Just in case our friends to the south haven't driven it home to us repeatedly, Canada is inconsequential. We're a rounding error in revenue projections. We're a few scattered bodies somewhere north of the 49th, a far-flung geographic extension of Montana, Minnesota and other assorted northern states. But haven't you heard? Google is investing in the Canadian market! The company is ramping up its sales team here. Well, you can be forgiven if you haven't heard, because the news was barely a drop in the PR bucket next to the roar that was the launch of Google Instant.
A major Google announcement just wouldn't be the same without a marketer or blogger throwing out the equivalent of a digital Molotov cocktail, declaring the "death of SEO." Even before Google officially had its press conference, Internet marketer Steve Rubel posted that Google Instant makes "SEO irrelevant," and effectively "kills SEO." There is always an audience of search haters that laps up this kind of commentary, and this time was no different, with yet another frothy swarm of comments, forwards and status updates ensuing. People are still retweeting that post as a serious SEO critique, but an even greater number …
I have often thought that I have nothing to worry about when it comes to online identity theft. Who, after all, is interested in my identity? Who would bother to intercept the various packets of data that comprise my online footprint and go through the (I imagine) laborious process of reconstructing them into something, well, stealable? My inability to fathom anyone's desire to commandeer my digital person, however, was based on an utterly false premise: namely, that in order for me to be so unlucky, I would have to be targeted. But there is a fundamental flaw in this simplistic …
Google recently announced that page loading speed is now a signal within its SEO ranking algorithms. This forces many organizations into a serious conundrum on how to modernize their online presence without lowering their Google search ranking and giving away precious click-throughs to competitors. So what can organizations do to ensure their Web 2.0 online presence not only gives customers the best online experience possible, but also keeps them ranking high on Google searches?
All the news this week in the search business is about Google Instant and how SEO is now dead. If you follow the same news sources I do, you could actually believe that nothing else happened in the whole entire world. In fact, other things did happen. Google settled the Buzz lawsuit for $8.5 million. Google is being investigated by the Texas Attorney General. Anyhow, today we will stay focused on Google Instant because I'm sure by now you've only read five or six other opinions on it. I, of course, have my opinion as well and I'm going to …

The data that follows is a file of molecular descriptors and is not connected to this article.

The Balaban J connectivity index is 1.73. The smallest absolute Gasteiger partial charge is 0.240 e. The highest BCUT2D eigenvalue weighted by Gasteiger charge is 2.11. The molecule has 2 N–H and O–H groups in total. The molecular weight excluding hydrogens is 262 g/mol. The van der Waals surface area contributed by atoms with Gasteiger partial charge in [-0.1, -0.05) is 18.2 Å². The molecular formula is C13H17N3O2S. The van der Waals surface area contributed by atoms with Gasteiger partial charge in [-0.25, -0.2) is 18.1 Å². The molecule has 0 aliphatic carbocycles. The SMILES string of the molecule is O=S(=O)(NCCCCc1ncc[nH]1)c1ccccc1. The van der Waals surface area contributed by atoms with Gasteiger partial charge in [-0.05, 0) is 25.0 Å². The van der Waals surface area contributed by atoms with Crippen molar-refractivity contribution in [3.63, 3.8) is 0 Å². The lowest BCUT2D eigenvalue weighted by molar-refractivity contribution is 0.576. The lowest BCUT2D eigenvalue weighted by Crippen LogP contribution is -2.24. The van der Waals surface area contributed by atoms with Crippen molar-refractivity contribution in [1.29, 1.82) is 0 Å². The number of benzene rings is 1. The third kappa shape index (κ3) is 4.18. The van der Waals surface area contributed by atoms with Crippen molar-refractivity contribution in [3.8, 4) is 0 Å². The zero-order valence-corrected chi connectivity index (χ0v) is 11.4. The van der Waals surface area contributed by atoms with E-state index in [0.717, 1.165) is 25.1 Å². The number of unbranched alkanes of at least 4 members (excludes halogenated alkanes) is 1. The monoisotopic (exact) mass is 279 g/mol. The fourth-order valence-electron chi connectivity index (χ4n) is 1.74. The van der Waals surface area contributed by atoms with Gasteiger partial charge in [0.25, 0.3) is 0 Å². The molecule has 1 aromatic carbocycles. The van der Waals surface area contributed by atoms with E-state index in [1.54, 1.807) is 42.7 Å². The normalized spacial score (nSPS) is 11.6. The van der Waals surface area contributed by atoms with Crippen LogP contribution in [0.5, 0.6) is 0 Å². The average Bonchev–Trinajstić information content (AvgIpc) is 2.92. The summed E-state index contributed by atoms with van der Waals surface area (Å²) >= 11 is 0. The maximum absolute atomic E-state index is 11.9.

As I mentioned a few weeks back, I'm reading Nicholas Carr's book "The Shallows." His basic premise is that our current environment, with its deluge of available information typically broken into bite-sized pieces served up online, is "dumbing down" our brains. But is Carr correct is saying that online is dulling our intellectual capabilities, or is it just creating a different type of intelligence?
Over the past couple months, I've been on a crusade to bring sexy back to search. I started off with some search haiku to set the mood. Then I turned up the heat with 10 reasons search marketers are positioned well to come out, er, on top. And, in my last column, I compared search to Groupon, one of the hottest companies around. Today, I'm ready to go all the way and imagine what it would be like if search marketers ruled the world.
I live in Christchurch, New Zealand, and four days ago, our world was rocked. At 4:35 a.m. on Saturday, the house began to shake. Hard. Like it was a vending machine and a giant had put his quarters in and his bag of potato chips hadn't quite shaken free and he was trying to get them out.
I am convinced that there has never been a more exciting time for search marketers. As the lines between search, social and display media fade, advertisers, agencies and marketers face a new kind of challenge -- one that search marketers are uniquely suited to solve.
Just a few years ago there was a lot of brash boasting about how cutting-edge companies were, but it's been a long time since I've heard that confidence. Even former dot-com rock stars are realizing that they have a lot to learn. They know things are messed up and they think it's their fault. Here's the secret that most of these companies don't know: they're not alone. Everyone is struggling with gut-wrenching change these days.